Wall decor @ Squish Marshmallows. Photo by Aakriti Thapar. Wall

Eating in the Instagram Era

Aakriti Thapar
Jan 8, 2018 · 7 min read

The social media platform has revolutionized the way desserts are curated

Bag in one hand, phone and ice cream precariously balanced in the other, a customer walks out of an ice cream parlor holding a fish-shaped cone. In a couple of seconds, her ice cream will start melting. She quickly takes a photo to upload to Instagram using the hashtag “eatingfortheinsta.”

This is a common sight at dessert shops in the city, which are creating complex looking dishes that appeal to the millennial audience on Instagram. The shops are decorated to serve as picture perfect backgrounds, and to enhance the aesthetics of the photographs.

Jimmy Chen, 23, co-founder of Taiyaki NYC, explains that a dessert’s presentation is very important. Customers come to his shop after they see Instagram pictures.

“We live in a golden millennial and social media age, where FOMO (an internet abbreviation for ‘fear of missing out’) is real.”

Denise Purcell, 47, Head of content at Specialty Food Association says that recently, there has been a great increase in the number of specialty dessert shops.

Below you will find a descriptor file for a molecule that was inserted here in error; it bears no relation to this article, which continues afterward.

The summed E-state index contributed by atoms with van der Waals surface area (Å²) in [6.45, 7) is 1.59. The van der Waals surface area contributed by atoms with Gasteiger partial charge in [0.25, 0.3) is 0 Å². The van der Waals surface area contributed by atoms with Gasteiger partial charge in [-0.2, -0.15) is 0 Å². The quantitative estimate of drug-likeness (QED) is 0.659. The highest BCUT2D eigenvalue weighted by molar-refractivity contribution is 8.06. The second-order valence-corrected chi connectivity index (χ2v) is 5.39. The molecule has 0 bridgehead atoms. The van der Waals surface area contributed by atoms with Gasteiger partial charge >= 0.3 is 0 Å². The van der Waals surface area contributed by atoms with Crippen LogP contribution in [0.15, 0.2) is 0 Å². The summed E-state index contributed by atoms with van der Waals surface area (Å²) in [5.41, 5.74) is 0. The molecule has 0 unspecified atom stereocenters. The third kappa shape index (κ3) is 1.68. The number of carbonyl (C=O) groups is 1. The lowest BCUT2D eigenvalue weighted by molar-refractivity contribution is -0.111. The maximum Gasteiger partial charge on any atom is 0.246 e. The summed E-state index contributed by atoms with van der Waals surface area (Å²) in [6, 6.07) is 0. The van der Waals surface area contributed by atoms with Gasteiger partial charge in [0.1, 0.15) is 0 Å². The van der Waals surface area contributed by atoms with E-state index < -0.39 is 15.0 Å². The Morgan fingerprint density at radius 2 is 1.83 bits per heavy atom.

“Instagram drives a lot of food trends. Food is made out of unexpected ingredients like turmeric, beet, and the popular pink pineapples because they are share worthy. People are always trying to top the next thing,” Purcell said. She said that there is a greater palate for taste and flavor adventure now.

Instagram, a photo sharing medium is the second most popular social media platform in the United States behind its owner, Facebook, as per World Economic Forum data. It only took Instagram seven years to get this big.

As of date, Instagram has 800 million monthly active users. Brands are using this free platform to connect with younger audiences.

Taiyaki NYC, a shop located in the heart of ChinaTown and Little Italy, sells more than 400 fish-shaped ice cream cones daily, in a variety of American and Japanese flavors. The parlor’s in-house team that clicks all their photographs, has managed to amass a following of 54,900 users on Instagram.

One of their most popular ice creams is a “unicorn Taiyaki” that costs eight dollars.

Unicorns dominated social media in 2017, and a food trend list by Specialty Food Association called this “a deluge of rainbow and unicorn foods.” Starbucks which has 15.7 million Instagram followers, created a unicorn latte in response to the trend.

Unicorn Ice cream @ Taiyaki NYC. Photo by Aakriti Thapar

Co-owner Chen said they created their own version of the unicorn trend which was rolled out to customers only after they perfected the aesthetics of a swirl of strawberry pink and vanilla white ice cream dotted with colorful sprinkles, complete with fondant ears and a horn.


Wowfulls was a pop-up store in Smorgasurg Brooklyn market before opening in East Village in March 2017. The shop sells Hong Kong egg waffles known as “Gai Dan Jai”. These crispy on the outside and sweet and soft on the inside waffles cost 8 dollars. Their Instagram account boasts of 35,400 followers.